A: We keep that information private. At any rate, spamming the committee would not endear them to you. For information on applications, see the Graduate Admissions Web page. For answers to questions not covered there, you can contact Graduate Admissions at When you apply, be sure to include detailed information on any research you have conducted, including links to publications and good unpublished manuscripts. The committee often looks at these closely.

Q: Can I enter in January?

A: No. New graduate students are admitted only for the Fall semester. You must apply by the beginning of the calendar year to be admitted in the Fall. (Post-doctoral positions can start any time of year, but arrangements usually begin about a year in advance.)

Q: What are my chances of being admitted?

A: About 9% of applicants to Berkeley's computer science graduate program are admitted. We are eager to accept the best, most intellectually exciting students. If this is you, I encourage you to apply.

Q: What does Berkeley look for in deciding admissions?

A: From most important to least important: whether you've already published a first-rate paper or gotten a great result (only a rare few students have); letters of recommendation; undergraduate grades (filtered through our estimation of the quality of the schools you attended); good (but not top-rate) publications or results; GRE and TOEFL scores; personality. One particularly important point is evidence of your ability to do research. If you have already done research, your odds of admission are far better, and I recommend describing the results you obtained in detail in your application. We rarely admit students whose grade point averages are lower than 3.5 (half-way between an A and a B), and only a few are below 3.75.

About one-third of the students who apply have published papers (or papers soon to be published). If you're one of them, please include Web links and citations for the papers—this really helps your case, especially if we learn something new. Also, let us know if you've contributed to any significant software product or freeware. However, don't despair if you've done no research at all; we admit many students who have done none.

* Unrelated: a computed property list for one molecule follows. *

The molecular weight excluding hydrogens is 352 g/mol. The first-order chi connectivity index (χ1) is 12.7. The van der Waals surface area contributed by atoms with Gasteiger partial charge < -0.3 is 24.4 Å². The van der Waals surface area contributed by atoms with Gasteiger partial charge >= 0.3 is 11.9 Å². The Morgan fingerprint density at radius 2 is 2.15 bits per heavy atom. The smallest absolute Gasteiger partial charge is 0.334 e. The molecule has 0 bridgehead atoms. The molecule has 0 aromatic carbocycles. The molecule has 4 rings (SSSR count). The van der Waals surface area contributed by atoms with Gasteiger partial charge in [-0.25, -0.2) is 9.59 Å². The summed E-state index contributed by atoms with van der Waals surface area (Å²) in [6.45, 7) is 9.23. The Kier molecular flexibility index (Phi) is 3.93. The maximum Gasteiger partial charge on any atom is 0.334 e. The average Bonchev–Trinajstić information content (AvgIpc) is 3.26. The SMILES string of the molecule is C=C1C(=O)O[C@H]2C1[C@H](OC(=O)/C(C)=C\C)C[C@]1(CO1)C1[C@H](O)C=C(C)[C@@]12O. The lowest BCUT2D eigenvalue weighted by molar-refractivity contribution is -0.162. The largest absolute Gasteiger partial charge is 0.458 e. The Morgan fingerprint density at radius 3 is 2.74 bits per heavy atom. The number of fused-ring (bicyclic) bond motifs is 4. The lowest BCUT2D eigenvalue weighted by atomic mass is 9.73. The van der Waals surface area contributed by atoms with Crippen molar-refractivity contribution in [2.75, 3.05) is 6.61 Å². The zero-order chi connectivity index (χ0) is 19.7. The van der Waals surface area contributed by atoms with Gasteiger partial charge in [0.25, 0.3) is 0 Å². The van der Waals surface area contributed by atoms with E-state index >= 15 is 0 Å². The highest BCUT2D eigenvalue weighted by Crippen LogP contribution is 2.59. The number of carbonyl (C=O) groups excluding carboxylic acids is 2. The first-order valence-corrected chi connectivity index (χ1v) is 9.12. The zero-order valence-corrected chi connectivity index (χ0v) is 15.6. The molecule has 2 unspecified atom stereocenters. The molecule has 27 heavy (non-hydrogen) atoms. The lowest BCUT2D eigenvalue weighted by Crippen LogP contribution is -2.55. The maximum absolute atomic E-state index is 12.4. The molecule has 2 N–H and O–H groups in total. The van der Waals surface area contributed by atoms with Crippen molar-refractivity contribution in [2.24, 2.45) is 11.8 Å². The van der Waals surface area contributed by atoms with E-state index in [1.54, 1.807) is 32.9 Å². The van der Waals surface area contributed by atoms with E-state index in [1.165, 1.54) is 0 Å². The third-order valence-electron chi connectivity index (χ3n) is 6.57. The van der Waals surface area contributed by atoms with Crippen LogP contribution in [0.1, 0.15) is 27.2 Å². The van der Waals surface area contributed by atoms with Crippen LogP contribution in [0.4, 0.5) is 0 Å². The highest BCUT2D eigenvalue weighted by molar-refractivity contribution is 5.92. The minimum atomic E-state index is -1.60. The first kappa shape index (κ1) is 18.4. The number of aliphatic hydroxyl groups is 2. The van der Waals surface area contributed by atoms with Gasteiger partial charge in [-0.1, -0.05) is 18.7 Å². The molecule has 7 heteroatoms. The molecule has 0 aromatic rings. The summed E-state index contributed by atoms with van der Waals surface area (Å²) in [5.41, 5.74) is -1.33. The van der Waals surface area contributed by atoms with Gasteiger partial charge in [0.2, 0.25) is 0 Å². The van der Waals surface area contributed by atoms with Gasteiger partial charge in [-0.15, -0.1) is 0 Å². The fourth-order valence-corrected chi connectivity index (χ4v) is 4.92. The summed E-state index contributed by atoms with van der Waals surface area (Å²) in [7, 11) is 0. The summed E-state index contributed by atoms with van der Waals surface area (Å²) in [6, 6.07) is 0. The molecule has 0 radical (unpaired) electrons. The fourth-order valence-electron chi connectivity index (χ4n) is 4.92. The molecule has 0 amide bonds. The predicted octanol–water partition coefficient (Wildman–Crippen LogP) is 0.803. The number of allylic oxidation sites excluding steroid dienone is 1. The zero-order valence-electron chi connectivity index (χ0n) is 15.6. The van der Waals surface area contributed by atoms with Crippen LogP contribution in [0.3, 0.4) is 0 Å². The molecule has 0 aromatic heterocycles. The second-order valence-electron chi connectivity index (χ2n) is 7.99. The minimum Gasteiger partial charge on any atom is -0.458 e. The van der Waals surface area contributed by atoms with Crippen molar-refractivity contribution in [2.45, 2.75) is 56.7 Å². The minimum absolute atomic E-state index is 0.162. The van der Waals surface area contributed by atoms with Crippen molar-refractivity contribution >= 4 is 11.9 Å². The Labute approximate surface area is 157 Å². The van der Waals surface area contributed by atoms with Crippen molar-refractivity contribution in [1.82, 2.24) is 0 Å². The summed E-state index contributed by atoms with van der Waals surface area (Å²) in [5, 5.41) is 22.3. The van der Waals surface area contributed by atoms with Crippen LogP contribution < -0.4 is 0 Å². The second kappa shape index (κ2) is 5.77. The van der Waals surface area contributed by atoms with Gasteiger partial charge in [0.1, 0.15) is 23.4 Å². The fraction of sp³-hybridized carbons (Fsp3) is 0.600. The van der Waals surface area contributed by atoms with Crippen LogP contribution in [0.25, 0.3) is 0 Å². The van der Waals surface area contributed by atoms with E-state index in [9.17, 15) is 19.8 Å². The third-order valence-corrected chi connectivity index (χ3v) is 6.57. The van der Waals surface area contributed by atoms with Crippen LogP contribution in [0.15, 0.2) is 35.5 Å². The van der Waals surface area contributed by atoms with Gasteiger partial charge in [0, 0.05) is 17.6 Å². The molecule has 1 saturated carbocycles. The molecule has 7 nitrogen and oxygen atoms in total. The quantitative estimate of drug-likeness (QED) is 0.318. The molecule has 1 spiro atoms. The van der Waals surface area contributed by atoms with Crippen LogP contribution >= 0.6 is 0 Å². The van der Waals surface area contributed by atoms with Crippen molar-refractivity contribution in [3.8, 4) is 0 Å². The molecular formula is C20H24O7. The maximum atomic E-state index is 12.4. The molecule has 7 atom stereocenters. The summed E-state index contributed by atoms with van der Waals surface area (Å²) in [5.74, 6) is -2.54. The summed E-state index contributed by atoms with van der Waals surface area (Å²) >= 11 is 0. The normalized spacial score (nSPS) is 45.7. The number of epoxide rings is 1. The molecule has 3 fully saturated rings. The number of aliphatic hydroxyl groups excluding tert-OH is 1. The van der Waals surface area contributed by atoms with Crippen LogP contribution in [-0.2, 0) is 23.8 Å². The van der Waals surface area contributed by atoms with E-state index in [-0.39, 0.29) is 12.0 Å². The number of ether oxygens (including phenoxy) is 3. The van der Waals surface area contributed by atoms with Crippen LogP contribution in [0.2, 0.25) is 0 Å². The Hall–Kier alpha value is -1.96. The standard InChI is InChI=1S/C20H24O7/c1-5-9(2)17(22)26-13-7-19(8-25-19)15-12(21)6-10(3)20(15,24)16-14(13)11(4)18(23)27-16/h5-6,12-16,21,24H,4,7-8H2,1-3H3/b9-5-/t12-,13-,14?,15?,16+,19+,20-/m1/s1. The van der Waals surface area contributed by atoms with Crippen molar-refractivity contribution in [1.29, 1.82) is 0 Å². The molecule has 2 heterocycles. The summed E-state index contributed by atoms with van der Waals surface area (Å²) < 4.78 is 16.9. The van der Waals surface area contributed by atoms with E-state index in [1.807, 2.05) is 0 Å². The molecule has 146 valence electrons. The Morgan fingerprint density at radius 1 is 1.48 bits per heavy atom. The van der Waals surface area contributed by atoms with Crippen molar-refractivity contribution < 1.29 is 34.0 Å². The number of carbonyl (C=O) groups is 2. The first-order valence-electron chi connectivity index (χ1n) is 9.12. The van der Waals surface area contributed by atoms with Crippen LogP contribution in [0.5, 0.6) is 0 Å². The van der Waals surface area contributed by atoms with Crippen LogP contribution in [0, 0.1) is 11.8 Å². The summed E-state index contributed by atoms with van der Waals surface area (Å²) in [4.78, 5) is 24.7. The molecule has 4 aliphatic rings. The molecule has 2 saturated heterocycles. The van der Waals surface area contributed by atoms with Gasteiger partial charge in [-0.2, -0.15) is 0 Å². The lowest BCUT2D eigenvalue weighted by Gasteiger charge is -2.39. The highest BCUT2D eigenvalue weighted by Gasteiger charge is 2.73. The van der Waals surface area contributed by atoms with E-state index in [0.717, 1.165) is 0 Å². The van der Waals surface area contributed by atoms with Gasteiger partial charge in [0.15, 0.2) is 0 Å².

Q: Can I apply without submitting GRE scores?

A: General GRE scores are mandatory. This is a campus-wide requirement, which we are powerless to waive.

Q: Will sending email to professors help my chance of admissions?

A: No. Most faculty receive a large amount of email regarding admissions. An email contact will not persuade a faculty member to pursue an application. There is a place on the application to mention contacts with Berkeley faculty, but that refers to extended contacts—not just email contacts.

Q: What about financial aid?

A: We provide financial support for all Ph.D. students. If you are accepted, we will contact you about this. For M.S. students, funding depends on the circumstances of the student, and Berkeley will discuss this with you after you have been accepted.

Most Ph.D. students can count on being funded—including tuition and a stipend you can live on—for their entire stay at Berkeley. You will almost certainly not need student loans. However, you may need to serve as a teaching assistant (TA) for undergraduate or graduate courses at Berkeley. The amount of TAing you'll have to do will depend largely on how much grant money your advisor has. (Theory students usually wind up doing more TAing than systems students. So far, my students fall somewhere in between. As of 2005, funding for engineering has gotten tight.)

Post-docs, of course, are paid a salary—one of the reasons we don't have very many of them.

I hope this FAQ answers most of your questions. Good luck with your applications and studies!

Jonathan Shewchuk